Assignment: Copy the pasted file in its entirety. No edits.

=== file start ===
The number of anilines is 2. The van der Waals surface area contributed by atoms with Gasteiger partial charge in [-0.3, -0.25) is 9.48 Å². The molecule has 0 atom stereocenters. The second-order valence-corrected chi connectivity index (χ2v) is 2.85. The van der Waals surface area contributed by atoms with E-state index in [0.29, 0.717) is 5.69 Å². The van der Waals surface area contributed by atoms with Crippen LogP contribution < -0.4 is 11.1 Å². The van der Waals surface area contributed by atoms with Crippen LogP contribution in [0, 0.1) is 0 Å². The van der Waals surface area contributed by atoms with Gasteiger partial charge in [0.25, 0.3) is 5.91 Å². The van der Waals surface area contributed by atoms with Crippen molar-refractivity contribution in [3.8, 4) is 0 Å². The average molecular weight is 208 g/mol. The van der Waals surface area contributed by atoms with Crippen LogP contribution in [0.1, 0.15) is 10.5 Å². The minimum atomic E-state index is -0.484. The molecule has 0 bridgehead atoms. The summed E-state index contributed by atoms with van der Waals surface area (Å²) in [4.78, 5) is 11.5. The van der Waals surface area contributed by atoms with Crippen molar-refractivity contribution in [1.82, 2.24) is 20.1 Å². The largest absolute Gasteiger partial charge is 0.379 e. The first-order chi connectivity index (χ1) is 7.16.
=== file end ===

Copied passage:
The number of anilines is 2. The van der Waals surface area contributed by atoms with Gasteiger partial charge in [-0.3, -0.25) is 9.48 Å². The molecule has 0 atom stereocenters. The second-order valence-corrected chi connectivity index (χ2v) is 2.85. The van der Waals surface area contributed by atoms with E-state index in [0.29, 0.717) is 5.69 Å². The van der Waals surface area contributed by atoms with Crippen LogP contribution < -0.4 is 11.1 Å². The van der Waals surface area contributed by atoms with Crippen LogP contribution in [0, 0.1) is 0 Å². The van der Waals surface area contributed by atoms with Gasteiger partial charge in [0.25, 0.3) is 5.91 Å². The van der Waals surface area contributed by atoms with Crippen molar-refractivity contribution in [3.8, 4) is 0 Å². The average molecular weight is 208 g/mol. The van der Waals surface area contributed by atoms with Crippen LogP contribution in [0.1, 0.15) is 10.5 Å². The minimum atomic E-state index is -0.484. The molecule has 0 bridgehead atoms. The summed E-state index contributed by atoms with van der Waals surface area (Å²) in [4.78, 5) is 11.5. The van der Waals surface area contributed by atoms with Crippen molar-refractivity contribution in [1.82, 2.24) is 20.1 Å². The largest absolute Gasteiger partial charge is 0.379 e. The first-order chi connectivity index (χ1) is 7.16.